Ashamed Of Your Screen Time Stats? Here's How To Change That

You shouldn’t dread that weekly notification.

We may receive a portion of sales if you purchase a product through a link in this article.

Once a week, a dreaded notification pops up on your iPhone screen. If you already have a shiver down your spine thinking about it, you know I’m talking about the Screen Time Report pop-up that shows you the average time you spent on your phone that week. When your percentage is down from the week prior, you might feel an inexplicable sense of pride. On the other hand, when that percentage is notably higher, you might feel like kicking yourself for being too chronically online over the past seven days. All it takes is that one notification to start strategizing how to lower that number in the days ahead.

The desire to lower your screen time is pretty common, and Instagram’s 2023 trend report found that 1 in 4 Gen Z users want to set screen time limits in 2023. Not a bad resolution for the notoriously online generation. For those with the same goal, you might be wondering how long you should set your screen time limit for, how to go about limiting your screen time, and if there really are negative effects from looking at screens for too long.

Of course, screen time and digital media as a whole can be a double-edged sword — as much as there are consequences for looking at screens for too long, there are many positive sides to the online world.

“Much of our world and work is now mediated through the screens, and with the pandemic, we have found new ways of using these screens to our benefit,” Najmeh Khalili-Mahani, Ph.D., director of Media Health, a Canada-based research group that studies the implications of communication technologies, tells Bustle. “For things to have a positive or negative mental health impact, individual choices, needs, and preferences matter… Our research indicates that people [tend to] use screens and social media to their advantage.”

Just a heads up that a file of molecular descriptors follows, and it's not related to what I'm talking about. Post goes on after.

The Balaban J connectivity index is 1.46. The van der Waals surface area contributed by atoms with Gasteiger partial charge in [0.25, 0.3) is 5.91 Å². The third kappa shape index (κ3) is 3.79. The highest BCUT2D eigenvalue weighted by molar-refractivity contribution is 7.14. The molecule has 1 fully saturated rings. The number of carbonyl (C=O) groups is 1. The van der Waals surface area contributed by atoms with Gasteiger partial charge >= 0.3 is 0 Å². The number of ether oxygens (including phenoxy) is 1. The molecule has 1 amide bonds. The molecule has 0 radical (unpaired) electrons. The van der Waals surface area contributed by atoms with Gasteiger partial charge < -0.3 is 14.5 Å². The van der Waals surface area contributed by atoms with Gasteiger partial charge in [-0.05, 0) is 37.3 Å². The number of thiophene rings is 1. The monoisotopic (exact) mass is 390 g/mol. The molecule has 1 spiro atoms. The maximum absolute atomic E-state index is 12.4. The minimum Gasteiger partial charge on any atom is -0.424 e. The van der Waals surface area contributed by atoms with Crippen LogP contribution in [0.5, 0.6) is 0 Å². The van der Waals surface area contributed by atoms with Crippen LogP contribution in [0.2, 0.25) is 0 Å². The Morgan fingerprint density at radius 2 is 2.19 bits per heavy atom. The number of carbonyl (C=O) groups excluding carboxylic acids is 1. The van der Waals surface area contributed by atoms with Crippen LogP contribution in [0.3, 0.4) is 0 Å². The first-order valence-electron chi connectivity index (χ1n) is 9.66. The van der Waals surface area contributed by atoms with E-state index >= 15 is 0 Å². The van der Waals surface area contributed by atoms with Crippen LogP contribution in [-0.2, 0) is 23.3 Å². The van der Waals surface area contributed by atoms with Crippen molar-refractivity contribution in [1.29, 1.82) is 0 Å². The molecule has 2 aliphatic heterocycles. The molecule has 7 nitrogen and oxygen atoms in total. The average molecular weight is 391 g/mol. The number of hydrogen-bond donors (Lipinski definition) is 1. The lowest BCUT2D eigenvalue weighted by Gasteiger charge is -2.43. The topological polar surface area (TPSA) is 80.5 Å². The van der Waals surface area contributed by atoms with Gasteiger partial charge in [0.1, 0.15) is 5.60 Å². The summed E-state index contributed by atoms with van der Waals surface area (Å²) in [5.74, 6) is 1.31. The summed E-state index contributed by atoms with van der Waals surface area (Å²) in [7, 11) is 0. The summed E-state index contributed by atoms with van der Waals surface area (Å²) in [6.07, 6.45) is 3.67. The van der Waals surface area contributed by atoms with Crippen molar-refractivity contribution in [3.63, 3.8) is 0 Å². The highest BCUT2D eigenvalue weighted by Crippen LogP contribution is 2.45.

Still, there are some screen-related behaviors to be aware of and ways you can improve the relationship you have with your devices. Below, experts weigh in on some of your burning screen time questions. Don’t worry, the irony is not lost on me that you’re reading these tips through a screen.

How Long Should You Set Your Screen Time Limit For?

While there’s no one-size-fits-all approach to screen time, the general rule of thumb is to keep your recreational screen time to about two to three hours per day, according to experts, although some lifestyles may make it hard to do so as more people work from home via screens than ever before. In cases where you can’t completely diminish the amount of time you spend on devices, you can be intentional about the kind of screen time you’re participating in instead.

Dustin Weissman, Psy.D., who practices in California, tells Bustle, “All screen time is not created equally and there is no magic number,” since different forms of media stimulate users in different ways, though he still recommends around three hours to his patients. “I exclude work and school from this number as those are required activities that do not engage our brains in the same way [as recreational screen time].”

Since many people likely can’t step away from screens completely, there is a “20-20-20 rule” suggested by various optometrist and ophthalmologist associations, according to Khalili-Mahani. This rule recommends taking a break after 20 minutes of staring at a screen by looking 20 feet away for 20 seconds.

What Counts As Screen Time?

Whenever you’re using a device with a screen — phones, laptops, TVs, tablets — it counts as screen time, though there are varying levels of stimulation that certain activities provide. “It is more about the type of engagement rather than simply the type of device [and size of the screen] that affects symptoms associated with excessive screen time [nausea, lightheadedness],” Weissman says. “Video games and social media have a higher engagement level than television, meanwhile porn and online gambling also tap into our brain's reward system, the mesolimbic dopaminergic pathway [which makes users feel a different form of engagement].”

It’s not necessarily about the type of device or size of the screen that makes the effects of screen time more or less, but rather what you’re looking at that may worsen potential “cybersickness.”

What Are The Symptoms Of Cybersickness?